Willie Nelson cancels August tour dates, but not giving up on performing yet

Actor/singer-songwriter Willie Nelson attends a Q&A following the Luck Cinema screening of 'Red Headed Stranger' at Luck Ranch on July 06, 2019 in Spicewood, Texas. (Photo by Rick Kern/Getty Images for Shock Ink)

Turns out Willie Nelson will, in fact, be on the road again.

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Fans of the legendary singer were worried after he announced via Twitter he would be canceling his “Willie Nelson and Family” tour due to a breathing problem. But, his agent later said he’d only be taking a sabbatical from six of his August stops of his North American tour, telling TMZ the braided country star needed extra R&R due to medical issues related to emphysema.

The canceled dates are for the shows in Grand Rapids, Mich., Huntington, W.V., Florence, S.C., Charlottesville, Va., Greenville, S.C. and Greensboro, N.C.

He returns to the stage September 6 in Gilford, N.H., in time to perform at the Farm Aid concert later in the month with John Mellencamp, Dave Matthews, Bonnie Raitt and Dave Matthews in Wisconsin.

In 2018, the country star walked off the stage twice, canceling his performance in Charlotte, N.C. at the Outlaw Festival.

He ended up canceling a concert in Salt Lake City as well over breathing issues a year prior.

One look at his decades-long career, and it’s easy to see why the musical storyteller isn’t yet interested in retirement.


Nelson is considered one of the hardest-working performers in the industry, and has been commanding plenty of cold-hard cash over the years because of it.

The Chicago Tribune reported in 1986 that the singer was touring around nine months out of the year, bringing in $12 million annually, pocketing around $6 million. Concert industry insiders estimated he was ranked in the top ten highest-grossing tour acts that year, taking in around $14.5 million.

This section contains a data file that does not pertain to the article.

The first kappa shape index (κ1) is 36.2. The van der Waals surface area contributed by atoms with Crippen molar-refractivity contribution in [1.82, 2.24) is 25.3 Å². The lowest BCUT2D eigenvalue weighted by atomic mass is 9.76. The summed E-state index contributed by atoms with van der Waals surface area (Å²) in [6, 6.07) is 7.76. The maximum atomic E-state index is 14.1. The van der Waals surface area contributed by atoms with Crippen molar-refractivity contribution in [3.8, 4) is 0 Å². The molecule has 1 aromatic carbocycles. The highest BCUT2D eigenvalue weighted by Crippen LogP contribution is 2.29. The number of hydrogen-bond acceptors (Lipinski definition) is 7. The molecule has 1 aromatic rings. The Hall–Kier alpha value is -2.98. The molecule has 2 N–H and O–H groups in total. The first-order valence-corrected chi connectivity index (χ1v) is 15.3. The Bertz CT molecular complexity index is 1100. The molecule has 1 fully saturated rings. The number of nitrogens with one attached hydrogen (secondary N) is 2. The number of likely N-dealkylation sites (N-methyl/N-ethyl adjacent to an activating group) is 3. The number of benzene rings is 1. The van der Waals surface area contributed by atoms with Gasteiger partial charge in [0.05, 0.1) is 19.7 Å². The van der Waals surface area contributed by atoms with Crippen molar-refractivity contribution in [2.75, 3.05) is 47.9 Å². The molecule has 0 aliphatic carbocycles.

He hasn’t slowed down much with touring.

In an interview with Rolling Stone, harmonica player Mickey Raphael noted he’s played more than 5,400 shows since he started working with Nelson 45 years ago.

Nelson also has worked to give back.

His Farm Aid concerts, first established in 1985 with legends Neil Young and John Mellencamp, have raised more than $57 million to help keep family farmers on their land.


Nelson’s got plenty of gold (at least 500K sold) and platinum (1M sold) under his belt.

Here’s how many he’s earned  in his career:

Gold: 7

Platinum: 12

2x Multi Platinum: 4

4x Multi Platinum: 3

5x Multi Platinum: 1


Nelson hasn’t always traveled green pastures, especially when it came to handling his financials.

The IRS came calling after examining substantial deductions for tax shelter investments between 1972 and 1984.

Uncle Sam determined it wasn’t legit, disallowing it and giving Nelson a bill for more than $16 million.

They determined he owed $6 million in taxes, $10 million in interest and underpayment penalties for six years.

It was considered at the time one of the largest individual federal income tax bills ever generated by the IRS.

That debt doubled by 1990 to $32 million; federal agents ended up raiding his home and taking everything except his guitar Trigger (which his daughter reportedly snuck out of the home before agents had a chance to seize it).

Turned out, even after auctioning items and taking his Pedernales Country Club, recording studio, Dripping Springs Ranch along with 20 other properties – he still owed $15 million.

Here’s when things got interesting: an album negotiated by Nelson’s lawyers to help pay the bills.

Unfortunately the IRS was only able to collect some $3.6 million from the sales of The IRS Tapes: Who’ll Buy My Memories?

Eventually, he was able to pay off the debt after settling a lawsuit against his former accountants at Price Waterhouse.



To put it bluntly, Nelson has been known for having his hands in the sticky green stuff, but he only recently ventured into the business with “Willie’s Reserve.”

Fittingly, he serves as the company’s “CTO” – or Chief Tasting Officer.

By January of 2018, the company announced it had raised nearly $30 million for the marijuana venture, which includes “menus of products,” including edibles.